RJ Chirashree was recently at an event at the Atta Galatta bookstore and cafe organised by the volunteer-driven Aikyam Community for Sustainable Living. Smita Kulkarni, an activist who builds awareness on menstrual hygiene and is the co-founder of StoneSoup, an organisation that works in the field of eco-friendly personal care products, spoke about sustainable menstrual hygiene practices.
She opined that menstruation remains a taboo subject as sanitary napkins are still wrapped in dark covers or using newspaper sheets. She also spoke about the evolution of sanitary napkins, the making of sanitary napkins, the materials and chemicals used to make a sanitary pad, and the improper disposal of sanitary napkins that can cause drainage blocks.
“In HSR Layout, there is a unit that is dedicated exclusively to the disposal of sanitary waste,” she mentioned. “People should switch to cloth pads. Alternatively, menstrual cups can be used as well.” She even explained the ways in which these cups can be used. “The durability of the cups is great; menstrual cups last longer, they are smaller in size and cheaper in price as well.” She urged everyone to consider sustainable menstrual habits as “about 90 tons of sanitary waste is generated from Bangalore alone.”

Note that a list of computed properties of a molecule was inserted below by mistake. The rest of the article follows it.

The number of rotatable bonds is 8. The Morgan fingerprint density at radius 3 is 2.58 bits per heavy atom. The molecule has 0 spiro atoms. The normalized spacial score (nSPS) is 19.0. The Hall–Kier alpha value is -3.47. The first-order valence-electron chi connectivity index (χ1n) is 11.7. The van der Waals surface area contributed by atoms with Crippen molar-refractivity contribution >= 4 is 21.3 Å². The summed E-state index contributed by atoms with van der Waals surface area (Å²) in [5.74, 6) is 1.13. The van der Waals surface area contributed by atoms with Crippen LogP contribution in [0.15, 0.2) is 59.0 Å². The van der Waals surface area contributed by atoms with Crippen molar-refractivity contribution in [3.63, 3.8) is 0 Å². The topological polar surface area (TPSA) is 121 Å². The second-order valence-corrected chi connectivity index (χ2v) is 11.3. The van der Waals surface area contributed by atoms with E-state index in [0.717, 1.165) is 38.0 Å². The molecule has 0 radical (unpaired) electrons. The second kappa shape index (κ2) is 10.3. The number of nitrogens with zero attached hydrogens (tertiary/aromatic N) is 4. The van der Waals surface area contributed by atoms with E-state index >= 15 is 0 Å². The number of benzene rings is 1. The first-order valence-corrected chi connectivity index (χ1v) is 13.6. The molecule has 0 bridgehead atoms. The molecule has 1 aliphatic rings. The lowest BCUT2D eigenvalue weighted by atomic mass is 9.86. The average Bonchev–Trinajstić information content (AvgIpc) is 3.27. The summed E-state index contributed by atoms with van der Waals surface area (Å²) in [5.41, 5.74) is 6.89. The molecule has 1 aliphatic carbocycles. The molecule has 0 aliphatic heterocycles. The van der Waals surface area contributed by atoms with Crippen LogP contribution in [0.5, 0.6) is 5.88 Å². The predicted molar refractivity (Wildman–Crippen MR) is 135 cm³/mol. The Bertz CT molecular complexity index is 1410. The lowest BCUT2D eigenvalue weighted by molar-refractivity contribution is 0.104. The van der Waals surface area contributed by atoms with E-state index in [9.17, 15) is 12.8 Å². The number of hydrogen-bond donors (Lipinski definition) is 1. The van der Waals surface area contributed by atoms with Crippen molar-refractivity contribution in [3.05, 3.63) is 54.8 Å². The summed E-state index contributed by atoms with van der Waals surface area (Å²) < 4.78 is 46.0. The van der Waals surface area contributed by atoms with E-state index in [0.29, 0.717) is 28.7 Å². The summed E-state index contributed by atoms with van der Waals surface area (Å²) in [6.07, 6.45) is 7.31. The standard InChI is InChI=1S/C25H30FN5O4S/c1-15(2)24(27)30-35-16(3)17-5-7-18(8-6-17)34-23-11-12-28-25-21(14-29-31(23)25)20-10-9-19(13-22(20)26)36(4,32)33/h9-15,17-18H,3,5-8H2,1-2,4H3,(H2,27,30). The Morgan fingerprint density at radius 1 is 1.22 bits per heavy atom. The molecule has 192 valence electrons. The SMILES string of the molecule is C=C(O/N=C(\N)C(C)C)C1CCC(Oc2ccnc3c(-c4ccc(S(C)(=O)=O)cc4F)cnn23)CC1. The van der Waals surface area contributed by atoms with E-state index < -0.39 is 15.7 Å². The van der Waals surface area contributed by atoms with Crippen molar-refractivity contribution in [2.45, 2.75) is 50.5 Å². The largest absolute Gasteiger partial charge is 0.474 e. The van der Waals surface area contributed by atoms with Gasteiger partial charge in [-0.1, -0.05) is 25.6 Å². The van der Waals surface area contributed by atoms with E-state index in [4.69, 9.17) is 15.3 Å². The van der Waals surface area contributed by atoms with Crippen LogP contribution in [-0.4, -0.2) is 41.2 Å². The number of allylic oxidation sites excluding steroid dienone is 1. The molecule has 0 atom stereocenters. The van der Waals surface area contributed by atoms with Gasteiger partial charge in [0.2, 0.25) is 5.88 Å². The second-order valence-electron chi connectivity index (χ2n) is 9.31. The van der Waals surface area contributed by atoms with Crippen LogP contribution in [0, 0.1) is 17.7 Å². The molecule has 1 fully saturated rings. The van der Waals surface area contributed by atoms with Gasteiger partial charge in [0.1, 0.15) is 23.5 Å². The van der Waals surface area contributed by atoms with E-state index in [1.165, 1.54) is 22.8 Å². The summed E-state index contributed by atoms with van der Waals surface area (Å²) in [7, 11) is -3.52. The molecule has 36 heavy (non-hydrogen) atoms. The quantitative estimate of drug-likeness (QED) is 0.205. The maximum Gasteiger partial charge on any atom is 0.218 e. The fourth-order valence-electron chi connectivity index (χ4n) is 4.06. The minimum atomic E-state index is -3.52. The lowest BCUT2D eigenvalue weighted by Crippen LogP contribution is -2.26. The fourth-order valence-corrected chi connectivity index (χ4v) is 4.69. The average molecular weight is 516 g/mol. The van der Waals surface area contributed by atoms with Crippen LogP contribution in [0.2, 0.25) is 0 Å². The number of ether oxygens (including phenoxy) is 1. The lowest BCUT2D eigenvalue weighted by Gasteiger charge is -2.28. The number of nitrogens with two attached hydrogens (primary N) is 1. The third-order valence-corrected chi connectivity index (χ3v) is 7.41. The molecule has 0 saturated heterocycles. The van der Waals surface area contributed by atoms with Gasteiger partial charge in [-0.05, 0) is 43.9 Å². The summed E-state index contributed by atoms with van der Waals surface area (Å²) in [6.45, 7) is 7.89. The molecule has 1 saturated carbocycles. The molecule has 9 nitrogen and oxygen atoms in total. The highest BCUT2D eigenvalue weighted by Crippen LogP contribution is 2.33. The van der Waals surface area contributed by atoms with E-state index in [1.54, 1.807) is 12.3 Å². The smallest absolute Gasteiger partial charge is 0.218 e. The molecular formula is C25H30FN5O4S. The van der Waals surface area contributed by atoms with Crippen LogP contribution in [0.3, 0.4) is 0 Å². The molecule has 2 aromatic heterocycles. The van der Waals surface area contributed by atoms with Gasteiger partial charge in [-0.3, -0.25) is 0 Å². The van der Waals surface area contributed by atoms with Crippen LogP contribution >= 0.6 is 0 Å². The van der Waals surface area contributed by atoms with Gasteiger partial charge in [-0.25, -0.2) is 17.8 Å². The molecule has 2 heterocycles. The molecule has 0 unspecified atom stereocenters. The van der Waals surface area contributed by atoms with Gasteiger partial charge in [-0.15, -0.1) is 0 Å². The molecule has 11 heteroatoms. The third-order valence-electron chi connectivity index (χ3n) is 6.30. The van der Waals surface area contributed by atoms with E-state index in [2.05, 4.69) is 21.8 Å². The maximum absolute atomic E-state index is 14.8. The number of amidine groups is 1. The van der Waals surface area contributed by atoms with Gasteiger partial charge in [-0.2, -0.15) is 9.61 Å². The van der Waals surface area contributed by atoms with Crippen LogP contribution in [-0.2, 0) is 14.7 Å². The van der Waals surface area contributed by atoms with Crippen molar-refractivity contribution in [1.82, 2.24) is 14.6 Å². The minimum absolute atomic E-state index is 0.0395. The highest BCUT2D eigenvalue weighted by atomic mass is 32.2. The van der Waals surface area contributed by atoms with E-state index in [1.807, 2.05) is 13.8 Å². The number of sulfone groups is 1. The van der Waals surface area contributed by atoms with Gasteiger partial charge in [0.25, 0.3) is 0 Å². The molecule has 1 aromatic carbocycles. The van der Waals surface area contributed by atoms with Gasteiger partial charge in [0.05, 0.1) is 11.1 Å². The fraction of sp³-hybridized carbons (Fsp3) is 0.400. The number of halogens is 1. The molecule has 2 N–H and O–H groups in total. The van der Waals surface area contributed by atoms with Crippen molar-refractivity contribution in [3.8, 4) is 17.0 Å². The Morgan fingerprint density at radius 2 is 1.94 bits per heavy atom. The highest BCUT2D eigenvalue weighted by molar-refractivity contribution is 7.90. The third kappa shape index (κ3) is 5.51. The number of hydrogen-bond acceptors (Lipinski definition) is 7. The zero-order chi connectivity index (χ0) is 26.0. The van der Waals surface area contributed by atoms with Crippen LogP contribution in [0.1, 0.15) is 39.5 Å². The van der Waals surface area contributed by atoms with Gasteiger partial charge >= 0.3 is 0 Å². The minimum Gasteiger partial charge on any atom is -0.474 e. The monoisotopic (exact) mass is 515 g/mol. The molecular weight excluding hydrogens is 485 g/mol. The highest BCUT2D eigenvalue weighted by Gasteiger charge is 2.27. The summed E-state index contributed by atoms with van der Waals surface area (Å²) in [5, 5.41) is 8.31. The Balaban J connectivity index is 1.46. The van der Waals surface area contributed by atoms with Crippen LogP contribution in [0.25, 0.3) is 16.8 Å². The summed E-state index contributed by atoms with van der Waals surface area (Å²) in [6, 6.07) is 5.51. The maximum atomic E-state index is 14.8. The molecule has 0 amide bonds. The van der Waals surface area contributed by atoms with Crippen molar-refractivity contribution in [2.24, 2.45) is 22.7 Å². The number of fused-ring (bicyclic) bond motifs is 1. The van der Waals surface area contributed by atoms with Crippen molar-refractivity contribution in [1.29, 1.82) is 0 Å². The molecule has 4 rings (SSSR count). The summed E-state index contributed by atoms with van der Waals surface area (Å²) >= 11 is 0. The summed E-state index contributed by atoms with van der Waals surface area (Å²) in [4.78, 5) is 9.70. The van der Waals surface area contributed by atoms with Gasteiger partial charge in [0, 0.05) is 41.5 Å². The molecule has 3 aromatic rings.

Smita feels that the use of menstrual cups isn’t very popular as women aren’t aware of its ease and comfort. Careful cleaning of the vagina is recommended and it is important to not use a lot of chemicals while cleaning it. Companies that market sanitary products convince people very effectively to buy the pads. Thankfully, some schools have also begun to spread awareness about sustainability and the usage of sanitary napkins.
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Written by Chirashree Shil